We had the great chance to talk to Adam Vink, EWA (European Women's Academy) Project Manager of ALDE Party in Brussels. He was presenting the EWA and the cooperation with the Friedrich Naumann Foundation “Alliance of Her”. Their alumni network, advocacy and leadership trainings focus on the female voices and their demands in the political sphere. Given that women’s representation in politics remains unequal, and given that they are still discriminated against in public and political office, EWA´s mission is to connect liberal women and provide professional and empowering support for their goals. The session hosted an invigorating discussion, and having a male speaker supporting and empowering our female participants constituted a refreshing and motivational take on the matter.
For women, being active in politics requires having strong allies, rather than competition across women, even across parties, recommended Karen Melchior, MEP of Renew Europe Group. She emphasised the necessity of having open and honest discussion about the barriers that women face and the harassment that they endure in the workspace and in the political arena. She warned that the ever-spreading cyber-bullying is no form of freedom of expression and people are more and more hiding behind the anonymity of the internet. She pushed our participants to be who they are and not who others want them to be. This, in her opinion, increases the individual’s credibility and trustworthiness; two of the characteristics that are less and less common these days. She also encouraged our participants to trust in their capabilities and knowledge and not to question themselves, as women often times do. This will help them gain the type of self-confidence needed to never withdraw from the political scene, despite the challenges they might encounter along the way.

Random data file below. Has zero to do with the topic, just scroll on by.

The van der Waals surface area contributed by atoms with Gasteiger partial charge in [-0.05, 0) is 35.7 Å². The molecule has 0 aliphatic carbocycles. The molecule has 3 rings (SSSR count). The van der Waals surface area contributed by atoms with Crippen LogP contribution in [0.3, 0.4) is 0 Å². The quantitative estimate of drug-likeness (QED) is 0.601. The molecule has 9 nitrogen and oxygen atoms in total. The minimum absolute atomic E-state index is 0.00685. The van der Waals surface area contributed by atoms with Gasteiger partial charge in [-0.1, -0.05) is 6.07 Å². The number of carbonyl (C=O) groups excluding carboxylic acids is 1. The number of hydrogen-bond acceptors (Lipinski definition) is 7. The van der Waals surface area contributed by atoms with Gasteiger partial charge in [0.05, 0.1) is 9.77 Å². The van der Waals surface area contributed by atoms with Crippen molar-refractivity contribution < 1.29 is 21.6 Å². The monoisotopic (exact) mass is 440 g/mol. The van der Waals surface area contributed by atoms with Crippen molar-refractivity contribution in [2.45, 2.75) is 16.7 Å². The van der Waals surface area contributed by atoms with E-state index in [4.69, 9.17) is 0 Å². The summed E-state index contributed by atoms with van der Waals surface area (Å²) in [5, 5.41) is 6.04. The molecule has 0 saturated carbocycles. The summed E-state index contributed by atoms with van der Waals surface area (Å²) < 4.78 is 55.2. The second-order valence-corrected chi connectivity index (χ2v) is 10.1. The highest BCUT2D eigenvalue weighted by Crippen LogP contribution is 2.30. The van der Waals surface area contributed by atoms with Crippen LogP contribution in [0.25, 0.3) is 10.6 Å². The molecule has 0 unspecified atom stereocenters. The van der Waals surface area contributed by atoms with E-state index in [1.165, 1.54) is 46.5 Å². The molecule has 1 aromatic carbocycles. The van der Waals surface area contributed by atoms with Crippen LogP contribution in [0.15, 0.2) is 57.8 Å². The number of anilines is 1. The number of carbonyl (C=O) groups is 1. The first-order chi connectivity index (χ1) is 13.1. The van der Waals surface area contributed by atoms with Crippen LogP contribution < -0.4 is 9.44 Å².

Our final day ended with the inspirational Anne Brasseur, a special woman with a great history in politics. Her astonishing political career serving as cabinet minister of Luxembourg, Minister for Education and President of the Parliamentary Assembly of the Council of Europe and her calm as well as charismatic personality left us beyond impressed. She encouraged our participants to pursue and commit to their political involvement, given that a mere 10% of all countries have female representative leaders. She advised them to approach other members in the Arab league in order to broaden their networks and influence. Moreover, she motivated our participants to never give up and trust in their capabilities, and never let criticism stop them from achieving their hopes and dreams.
This programme significantly showed us the importance of a just, equal and more tolerant world with the need for more people fighting for their rights and for a better future – just like our female leaders.